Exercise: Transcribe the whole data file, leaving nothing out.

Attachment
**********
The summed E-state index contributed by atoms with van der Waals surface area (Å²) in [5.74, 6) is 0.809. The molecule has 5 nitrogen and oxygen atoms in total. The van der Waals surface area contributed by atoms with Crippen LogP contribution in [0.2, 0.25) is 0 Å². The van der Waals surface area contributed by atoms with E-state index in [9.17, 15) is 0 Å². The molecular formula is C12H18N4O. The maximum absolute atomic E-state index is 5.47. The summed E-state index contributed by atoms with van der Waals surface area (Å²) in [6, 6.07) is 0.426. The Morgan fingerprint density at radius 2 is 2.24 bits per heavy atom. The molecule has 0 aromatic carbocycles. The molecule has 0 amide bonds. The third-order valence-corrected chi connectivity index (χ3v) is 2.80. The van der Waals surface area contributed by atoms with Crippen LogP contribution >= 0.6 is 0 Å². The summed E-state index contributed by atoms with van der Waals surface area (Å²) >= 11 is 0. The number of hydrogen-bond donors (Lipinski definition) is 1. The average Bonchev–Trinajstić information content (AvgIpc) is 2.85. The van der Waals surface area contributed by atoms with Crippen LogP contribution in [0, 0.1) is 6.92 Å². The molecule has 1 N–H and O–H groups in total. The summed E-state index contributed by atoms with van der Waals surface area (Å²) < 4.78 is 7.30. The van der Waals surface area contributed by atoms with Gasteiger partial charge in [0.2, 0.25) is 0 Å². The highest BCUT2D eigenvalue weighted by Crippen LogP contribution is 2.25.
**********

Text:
The summed E-state index contributed by atoms with van der Waals surface area (Å²) in [5.74, 6) is 0.809. The molecule has 5 nitrogen and oxygen atoms in total. The van der Waals surface area contributed by atoms with Crippen LogP contribution in [0.2, 0.25) is 0 Å². The van der Waals surface area contributed by atoms with E-state index in [9.17, 15) is 0 Å². The molecular formula is C12H18N4O. The maximum absolute atomic E-state index is 5.47. The summed E-state index contributed by atoms with van der Waals surface area (Å²) in [6, 6.07) is 0.426. The Morgan fingerprint density at radius 2 is 2.24 bits per heavy atom. The molecule has 0 aromatic carbocycles. The molecule has 0 amide bonds. The third-order valence-corrected chi connectivity index (χ3v) is 2.80. The van der Waals surface area contributed by atoms with Crippen LogP contribution >= 0.6 is 0 Å². The summed E-state index contributed by atoms with van der Waals surface area (Å²) >= 11 is 0. The number of hydrogen-bond donors (Lipinski definition) is 1. The average Bonchev–Trinajstić information content (AvgIpc) is 2.85. The van der Waals surface area contributed by atoms with Crippen LogP contribution in [0, 0.1) is 6.92 Å². The molecule has 1 N–H and O–H groups in total. The summed E-state index contributed by atoms with van der Waals surface area (Å²) < 4.78 is 7.30. The van der Waals surface area contributed by atoms with Gasteiger partial charge in [0.2, 0.25) is 0 Å². The highest BCUT2D eigenvalue weighted by Crippen LogP contribution is 2.25.